Last week, The New York Times, in perhaps the single most appalling bout of journalistic malpractice this century, reneged upon an op-ed by Sen. Tom Cotton about a dusty piece of federal legislation, the Insurrection Act of 1807, that President Donald Trump had discussed a couple days prior.
The headline read, "Send in the Troops." In arguing to restore law and order in America amidst a once-a-generation anarchic breakdown, Cotton — a double Harvard alum, former U.S. Court of Appeals law clerk and Bronze Star Army combat veteran — spoke for a sizable majority of his fellow American citizens, according to reputable opinion polling.
For the grievous sin of permitting a U.S. senator's informed, erudite opinion to grace its opinion page, hundreds of staffers of the Gray Lady threatened a "virtual walkout." The echo chamber that is left-wing Twitter went positively haywire, deeming The Times complicit in fomenting racial strife and/or outright bigotry.
In cowardly fashion, The Times publicly threw under the bus its own junior editor who had edited the piece before its editorial page editor "resigned" in disgrace. Again, all The Times did was publish a well-informed argument by a U.S. senator who spoke on behalf of a majority of Americans.
The yawning chasm between our bicoastal ruling class and the Americanists of the heartland has never been more starkly revealed.
For decades, The Times, historically liberal but not quite leftist, invariably published a modicum of right-leaning opinion with which its editorial board no doubt disagreed but that showcased editors' purported commitment to the proverbial marketplace of ideas.
Those days appear to be over: Now the frothing woke mob partisans appear to have a plenary veto over contrary opinion — no matter how popular that opinion or how credible its messenger. The mob is the sieve through which all opinion must be filtered.
The Times is, of course, a private company and is not constitutionally required to publish a diversity of opinions. Still, this is hardly a blueprint for a healthy and well-functioning country. Grand paeans to lofty ideals notwithstanding, a nation ultimately cannot survive unless it inculcates and cultivates a similar overarching set of concrete traits, customs and shared historical experiences across the entirety of its citizenry.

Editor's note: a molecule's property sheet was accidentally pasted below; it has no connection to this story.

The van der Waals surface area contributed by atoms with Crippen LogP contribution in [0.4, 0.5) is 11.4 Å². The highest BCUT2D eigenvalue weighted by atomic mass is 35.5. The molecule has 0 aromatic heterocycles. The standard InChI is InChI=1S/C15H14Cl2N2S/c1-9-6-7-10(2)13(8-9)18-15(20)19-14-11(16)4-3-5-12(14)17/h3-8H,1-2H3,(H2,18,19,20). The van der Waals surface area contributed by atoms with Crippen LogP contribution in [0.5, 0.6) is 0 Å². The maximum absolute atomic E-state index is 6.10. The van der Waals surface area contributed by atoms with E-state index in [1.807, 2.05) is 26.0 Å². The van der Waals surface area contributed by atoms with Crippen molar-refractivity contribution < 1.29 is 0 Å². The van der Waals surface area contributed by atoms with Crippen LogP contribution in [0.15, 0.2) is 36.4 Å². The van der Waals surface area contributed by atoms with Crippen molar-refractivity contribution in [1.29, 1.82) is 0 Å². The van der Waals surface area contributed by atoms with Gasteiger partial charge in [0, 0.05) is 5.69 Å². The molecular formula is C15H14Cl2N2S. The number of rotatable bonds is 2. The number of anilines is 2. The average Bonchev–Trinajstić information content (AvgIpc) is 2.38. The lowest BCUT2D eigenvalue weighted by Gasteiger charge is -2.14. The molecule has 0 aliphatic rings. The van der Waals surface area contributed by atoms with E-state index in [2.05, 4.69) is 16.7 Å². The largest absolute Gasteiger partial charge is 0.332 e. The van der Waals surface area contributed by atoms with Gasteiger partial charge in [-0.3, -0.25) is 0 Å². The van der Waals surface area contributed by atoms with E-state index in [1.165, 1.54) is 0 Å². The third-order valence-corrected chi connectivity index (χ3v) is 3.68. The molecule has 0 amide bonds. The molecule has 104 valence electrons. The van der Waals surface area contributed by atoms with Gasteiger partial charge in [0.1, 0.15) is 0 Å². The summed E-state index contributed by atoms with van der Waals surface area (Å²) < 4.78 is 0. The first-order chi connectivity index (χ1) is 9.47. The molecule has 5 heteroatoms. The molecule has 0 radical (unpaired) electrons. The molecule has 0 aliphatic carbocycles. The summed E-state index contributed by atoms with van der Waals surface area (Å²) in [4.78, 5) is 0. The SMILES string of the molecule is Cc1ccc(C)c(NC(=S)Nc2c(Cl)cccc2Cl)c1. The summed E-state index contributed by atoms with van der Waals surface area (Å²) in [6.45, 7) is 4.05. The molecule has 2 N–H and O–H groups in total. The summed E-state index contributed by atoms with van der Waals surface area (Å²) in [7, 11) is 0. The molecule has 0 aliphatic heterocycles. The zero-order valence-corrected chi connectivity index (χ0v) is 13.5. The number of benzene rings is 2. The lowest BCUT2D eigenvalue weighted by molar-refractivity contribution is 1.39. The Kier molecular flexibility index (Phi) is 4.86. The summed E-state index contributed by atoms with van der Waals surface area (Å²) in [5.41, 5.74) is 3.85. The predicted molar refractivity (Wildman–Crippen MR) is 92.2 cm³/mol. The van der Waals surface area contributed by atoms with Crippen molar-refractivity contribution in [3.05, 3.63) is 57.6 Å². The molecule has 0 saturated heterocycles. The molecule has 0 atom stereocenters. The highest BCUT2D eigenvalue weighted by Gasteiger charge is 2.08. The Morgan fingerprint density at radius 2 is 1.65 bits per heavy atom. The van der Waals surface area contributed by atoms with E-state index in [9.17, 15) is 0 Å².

Solidifying the mutual bonds of citizenship without which a free republic cannot endure is impossible when We the People not only do not consume the same media but also are precluded by powerful, self-appointed societal censors from even being aware of differing sentiments. I am proud to publish diverse perspectives at Newsweek, where I serve as opinion editor, but my experience is sadly an exception to the wider rule.
The fraying of America into two discordant, silently warring tribes underscores all the nationwide mayhem of the past two weeks. One tribe looks at the societal uproar and sees a decadeslong strive toward fuller equality and justice; the other tribe looks at the chaos and sees a ruinous and self-destructive breakdown of law and order.
But those in the former camp cannot plausibly claim to understand the grievances of the latter camp if their most prestigious arbiter of opinion refuses to consider the latter's median viewpoint to be within the window of tolerable opinions for polite society.
If the United States of America is to perdure without unraveling into two warring Divided States of America, we desperately need to recover our lost senses of civic unity and national purpose. Much of this can, and should, be done purely by private actors — think of casual human interactions like recreational league softball teams and book clubs. But there is a role for government policy here. Immigration policy must prioritize assimilation and cultural cohesion.
Education policy must prioritize fostering civic knowledge and virtue. Economic policy must prioritize an industrial policy and re-shored critical supply chains over the ethereal interests of globalization. Our political leaders must rally in unison around cherished shared symbols like the national flag.
The road back from the abyss will be arduous. But a unified American republic is worth fighting for. And it should not be too much to ask that our paper of record not repress U.S. senators who deign to speak on behalf of pro-rule of law national majorities.
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